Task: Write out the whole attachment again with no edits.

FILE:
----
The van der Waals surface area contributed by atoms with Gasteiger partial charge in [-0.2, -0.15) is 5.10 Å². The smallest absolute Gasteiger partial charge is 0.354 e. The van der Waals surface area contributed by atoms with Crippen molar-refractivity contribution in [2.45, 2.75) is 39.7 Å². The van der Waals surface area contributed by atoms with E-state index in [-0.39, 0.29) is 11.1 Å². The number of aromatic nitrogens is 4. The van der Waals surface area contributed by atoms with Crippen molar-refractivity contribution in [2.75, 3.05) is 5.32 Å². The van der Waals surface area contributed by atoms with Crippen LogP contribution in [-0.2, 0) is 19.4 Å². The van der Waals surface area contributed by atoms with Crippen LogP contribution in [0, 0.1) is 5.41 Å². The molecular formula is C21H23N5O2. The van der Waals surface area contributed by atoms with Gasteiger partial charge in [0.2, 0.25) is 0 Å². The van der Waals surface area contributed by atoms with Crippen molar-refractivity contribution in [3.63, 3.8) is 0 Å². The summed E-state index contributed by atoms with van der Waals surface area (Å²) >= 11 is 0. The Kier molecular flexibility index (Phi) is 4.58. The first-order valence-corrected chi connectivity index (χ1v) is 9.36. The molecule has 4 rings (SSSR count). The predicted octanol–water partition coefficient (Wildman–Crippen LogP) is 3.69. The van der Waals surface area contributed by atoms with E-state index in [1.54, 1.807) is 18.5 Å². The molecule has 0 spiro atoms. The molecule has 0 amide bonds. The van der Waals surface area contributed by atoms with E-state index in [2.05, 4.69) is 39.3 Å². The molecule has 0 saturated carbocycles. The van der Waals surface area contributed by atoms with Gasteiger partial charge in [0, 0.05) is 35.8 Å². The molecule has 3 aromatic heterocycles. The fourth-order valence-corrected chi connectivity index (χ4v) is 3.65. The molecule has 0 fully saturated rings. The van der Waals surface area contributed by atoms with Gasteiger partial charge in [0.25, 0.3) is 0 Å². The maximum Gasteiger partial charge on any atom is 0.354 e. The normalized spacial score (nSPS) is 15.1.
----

The van der Waals surface area contributed by atoms with Gasteiger partial charge in [-0.2, -0.15) is 5.10 Å². The smallest absolute Gasteiger partial charge is 0.354 e. The van der Waals surface area contributed by atoms with Crippen molar-refractivity contribution in [2.45, 2.75) is 39.7 Å². The van der Waals surface area contributed by atoms with E-state index in [-0.39, 0.29) is 11.1 Å². The number of aromatic nitrogens is 4. The van der Waals surface area contributed by atoms with Crippen molar-refractivity contribution in [2.75, 3.05) is 5.32 Å². The van der Waals surface area contributed by atoms with Crippen LogP contribution in [-0.2, 0) is 19.4 Å². The van der Waals surface area contributed by atoms with Crippen LogP contribution in [0, 0.1) is 5.41 Å². The molecular formula is C21H23N5O2. The van der Waals surface area contributed by atoms with Gasteiger partial charge in [0.2, 0.25) is 0 Å². The van der Waals surface area contributed by atoms with Crippen molar-refractivity contribution in [3.63, 3.8) is 0 Å². The summed E-state index contributed by atoms with van der Waals surface area (Å²) >= 11 is 0. The Kier molecular flexibility index (Phi) is 4.58. The first-order valence-corrected chi connectivity index (χ1v) is 9.36. The molecule has 4 rings (SSSR count). The predicted octanol–water partition coefficient (Wildman–Crippen LogP) is 3.69. The van der Waals surface area contributed by atoms with E-state index in [1.54, 1.807) is 18.5 Å². The molecule has 0 spiro atoms. The molecule has 0 amide bonds. The van der Waals surface area contributed by atoms with E-state index in [2.05, 4.69) is 39.3 Å². The molecule has 0 saturated carbocycles. The van der Waals surface area contributed by atoms with Gasteiger partial charge in [0, 0.05) is 35.8 Å². The molecule has 3 aromatic heterocycles. The fourth-order valence-corrected chi connectivity index (χ4v) is 3.65. The molecule has 0 fully saturated rings. The van der Waals surface area contributed by atoms with Gasteiger partial charge in [0.25, 0.3) is 0 Å². The maximum Gasteiger partial charge on any atom is 0.354 e. The normalized spacial score (nSPS) is 15.1.